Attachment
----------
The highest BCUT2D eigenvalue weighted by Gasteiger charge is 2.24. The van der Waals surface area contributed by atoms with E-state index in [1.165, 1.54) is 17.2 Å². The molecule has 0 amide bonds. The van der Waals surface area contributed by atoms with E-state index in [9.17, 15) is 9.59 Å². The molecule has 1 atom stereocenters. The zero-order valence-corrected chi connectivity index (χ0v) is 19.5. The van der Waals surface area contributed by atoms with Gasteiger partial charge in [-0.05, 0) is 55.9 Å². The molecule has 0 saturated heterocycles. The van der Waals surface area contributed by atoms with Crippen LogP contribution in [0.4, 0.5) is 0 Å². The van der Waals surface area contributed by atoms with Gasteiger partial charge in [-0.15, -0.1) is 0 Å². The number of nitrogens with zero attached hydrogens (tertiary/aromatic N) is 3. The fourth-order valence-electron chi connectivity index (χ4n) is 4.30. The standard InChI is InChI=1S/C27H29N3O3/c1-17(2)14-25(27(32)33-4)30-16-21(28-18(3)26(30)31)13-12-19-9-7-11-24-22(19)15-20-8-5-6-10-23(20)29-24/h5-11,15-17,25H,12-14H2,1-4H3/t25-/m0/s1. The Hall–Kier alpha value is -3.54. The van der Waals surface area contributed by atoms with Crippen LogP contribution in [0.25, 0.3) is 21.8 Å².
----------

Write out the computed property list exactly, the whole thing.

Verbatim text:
The highest BCUT2D eigenvalue weighted by Gasteiger charge is 2.24. The van der Waals surface area contributed by atoms with E-state index in [1.165, 1.54) is 17.2 Å². The molecule has 0 amide bonds. The van der Waals surface area contributed by atoms with E-state index in [9.17, 15) is 9.59 Å². The molecule has 1 atom stereocenters. The zero-order valence-corrected chi connectivity index (χ0v) is 19.5. The van der Waals surface area contributed by atoms with Gasteiger partial charge in [-0.05, 0) is 55.9 Å². The molecule has 0 saturated heterocycles. The van der Waals surface area contributed by atoms with Crippen LogP contribution in [0.4, 0.5) is 0 Å². The van der Waals surface area contributed by atoms with Gasteiger partial charge in [-0.15, -0.1) is 0 Å². The number of nitrogens with zero attached hydrogens (tertiary/aromatic N) is 3. The fourth-order valence-electron chi connectivity index (χ4n) is 4.30. The standard InChI is InChI=1S/C27H29N3O3/c1-17(2)14-25(27(32)33-4)30-16-21(28-18(3)26(30)31)13-12-19-9-7-11-24-22(19)15-20-8-5-6-10-23(20)29-24/h5-11,15-17,25H,12-14H2,1-4H3/t25-/m0/s1. The Hall–Kier alpha value is -3.54. The van der Waals surface area contributed by atoms with Crippen LogP contribution in [0.25, 0.3) is 21.8 Å².